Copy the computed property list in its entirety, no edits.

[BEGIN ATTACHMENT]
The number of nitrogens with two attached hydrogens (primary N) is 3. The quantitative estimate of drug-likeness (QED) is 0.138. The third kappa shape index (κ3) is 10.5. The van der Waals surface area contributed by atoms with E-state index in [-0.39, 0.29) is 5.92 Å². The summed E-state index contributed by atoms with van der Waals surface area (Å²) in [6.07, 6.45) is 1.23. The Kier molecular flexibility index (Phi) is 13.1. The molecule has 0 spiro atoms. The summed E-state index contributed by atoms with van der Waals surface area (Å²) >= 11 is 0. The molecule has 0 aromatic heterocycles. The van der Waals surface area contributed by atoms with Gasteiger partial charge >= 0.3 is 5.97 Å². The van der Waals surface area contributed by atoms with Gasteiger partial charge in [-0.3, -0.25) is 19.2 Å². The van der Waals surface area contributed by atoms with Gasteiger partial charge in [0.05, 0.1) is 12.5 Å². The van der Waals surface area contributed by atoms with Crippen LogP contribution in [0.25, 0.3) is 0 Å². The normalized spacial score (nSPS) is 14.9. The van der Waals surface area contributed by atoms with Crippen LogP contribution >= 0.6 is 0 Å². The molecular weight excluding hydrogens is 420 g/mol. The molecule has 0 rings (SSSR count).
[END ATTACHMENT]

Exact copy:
The number of nitrogens with two attached hydrogens (primary N) is 3. The quantitative estimate of drug-likeness (QED) is 0.138. The third kappa shape index (κ3) is 10.5. The van der Waals surface area contributed by atoms with E-state index in [-0.39, 0.29) is 5.92 Å². The summed E-state index contributed by atoms with van der Waals surface area (Å²) in [6.07, 6.45) is 1.23. The Kier molecular flexibility index (Phi) is 13.1. The molecule has 0 spiro atoms. The summed E-state index contributed by atoms with van der Waals surface area (Å²) >= 11 is 0. The molecule has 0 aromatic heterocycles. The van der Waals surface area contributed by atoms with Gasteiger partial charge >= 0.3 is 5.97 Å². The van der Waals surface area contributed by atoms with Gasteiger partial charge in [-0.3, -0.25) is 19.2 Å². The van der Waals surface area contributed by atoms with Gasteiger partial charge in [0.05, 0.1) is 12.5 Å². The van der Waals surface area contributed by atoms with Crippen LogP contribution in [0.25, 0.3) is 0 Å². The normalized spacial score (nSPS) is 14.9. The van der Waals surface area contributed by atoms with Crippen LogP contribution >= 0.6 is 0 Å². The molecular weight excluding hydrogens is 420 g/mol. The molecule has 0 rings (SSSR count).